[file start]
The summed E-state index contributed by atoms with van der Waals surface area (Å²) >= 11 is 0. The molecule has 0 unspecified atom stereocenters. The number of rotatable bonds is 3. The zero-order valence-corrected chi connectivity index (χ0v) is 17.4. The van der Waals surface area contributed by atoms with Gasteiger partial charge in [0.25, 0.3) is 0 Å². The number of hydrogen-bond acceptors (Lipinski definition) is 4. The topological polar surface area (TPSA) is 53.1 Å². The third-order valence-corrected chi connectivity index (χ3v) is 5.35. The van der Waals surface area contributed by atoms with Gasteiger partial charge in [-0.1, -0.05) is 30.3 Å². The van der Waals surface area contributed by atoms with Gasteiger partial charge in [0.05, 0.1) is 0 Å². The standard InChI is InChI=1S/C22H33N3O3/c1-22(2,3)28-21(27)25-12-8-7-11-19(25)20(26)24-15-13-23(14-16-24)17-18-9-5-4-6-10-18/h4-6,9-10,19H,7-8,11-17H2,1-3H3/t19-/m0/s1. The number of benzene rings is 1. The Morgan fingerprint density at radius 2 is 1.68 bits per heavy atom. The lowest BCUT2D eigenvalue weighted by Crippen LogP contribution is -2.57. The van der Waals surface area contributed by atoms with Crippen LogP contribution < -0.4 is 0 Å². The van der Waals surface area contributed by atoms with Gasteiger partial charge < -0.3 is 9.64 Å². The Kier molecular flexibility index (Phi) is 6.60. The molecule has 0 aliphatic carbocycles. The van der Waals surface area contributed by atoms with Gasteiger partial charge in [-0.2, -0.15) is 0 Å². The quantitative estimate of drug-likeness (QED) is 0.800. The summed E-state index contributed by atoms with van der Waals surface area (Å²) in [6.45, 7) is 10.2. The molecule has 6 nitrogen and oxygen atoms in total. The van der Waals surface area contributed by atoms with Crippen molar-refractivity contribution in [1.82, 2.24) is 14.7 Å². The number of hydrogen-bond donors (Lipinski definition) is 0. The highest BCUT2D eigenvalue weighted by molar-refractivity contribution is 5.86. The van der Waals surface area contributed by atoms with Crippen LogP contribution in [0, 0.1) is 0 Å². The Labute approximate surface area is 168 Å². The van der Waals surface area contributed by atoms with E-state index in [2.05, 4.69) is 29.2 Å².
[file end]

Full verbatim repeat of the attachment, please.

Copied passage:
The summed E-state index contributed by atoms with van der Waals surface area (Å²) >= 11 is 0. The molecule has 0 unspecified atom stereocenters. The number of rotatable bonds is 3. The zero-order valence-corrected chi connectivity index (χ0v) is 17.4. The van der Waals surface area contributed by atoms with Gasteiger partial charge in [0.25, 0.3) is 0 Å². The number of hydrogen-bond acceptors (Lipinski definition) is 4. The topological polar surface area (TPSA) is 53.1 Å². The third-order valence-corrected chi connectivity index (χ3v) is 5.35. The van der Waals surface area contributed by atoms with Gasteiger partial charge in [-0.1, -0.05) is 30.3 Å². The van der Waals surface area contributed by atoms with Gasteiger partial charge in [0.05, 0.1) is 0 Å². The standard InChI is InChI=1S/C22H33N3O3/c1-22(2,3)28-21(27)25-12-8-7-11-19(25)20(26)24-15-13-23(14-16-24)17-18-9-5-4-6-10-18/h4-6,9-10,19H,7-8,11-17H2,1-3H3/t19-/m0/s1. The number of benzene rings is 1. The Morgan fingerprint density at radius 2 is 1.68 bits per heavy atom. The lowest BCUT2D eigenvalue weighted by Crippen LogP contribution is -2.57. The van der Waals surface area contributed by atoms with Crippen LogP contribution < -0.4 is 0 Å². The van der Waals surface area contributed by atoms with Gasteiger partial charge < -0.3 is 9.64 Å². The Kier molecular flexibility index (Phi) is 6.60. The molecule has 0 aliphatic carbocycles. The van der Waals surface area contributed by atoms with Gasteiger partial charge in [-0.2, -0.15) is 0 Å². The quantitative estimate of drug-likeness (QED) is 0.800. The summed E-state index contributed by atoms with van der Waals surface area (Å²) in [6.45, 7) is 10.2. The molecule has 6 nitrogen and oxygen atoms in total. The van der Waals surface area contributed by atoms with Crippen molar-refractivity contribution in [1.82, 2.24) is 14.7 Å². The number of hydrogen-bond donors (Lipinski definition) is 0. The highest BCUT2D eigenvalue weighted by molar-refractivity contribution is 5.86. The van der Waals surface area contributed by atoms with Crippen LogP contribution in [0, 0.1) is 0 Å². The Labute approximate surface area is 168 Å². The van der Waals surface area contributed by atoms with E-state index in [2.05, 4.69) is 29.2 Å².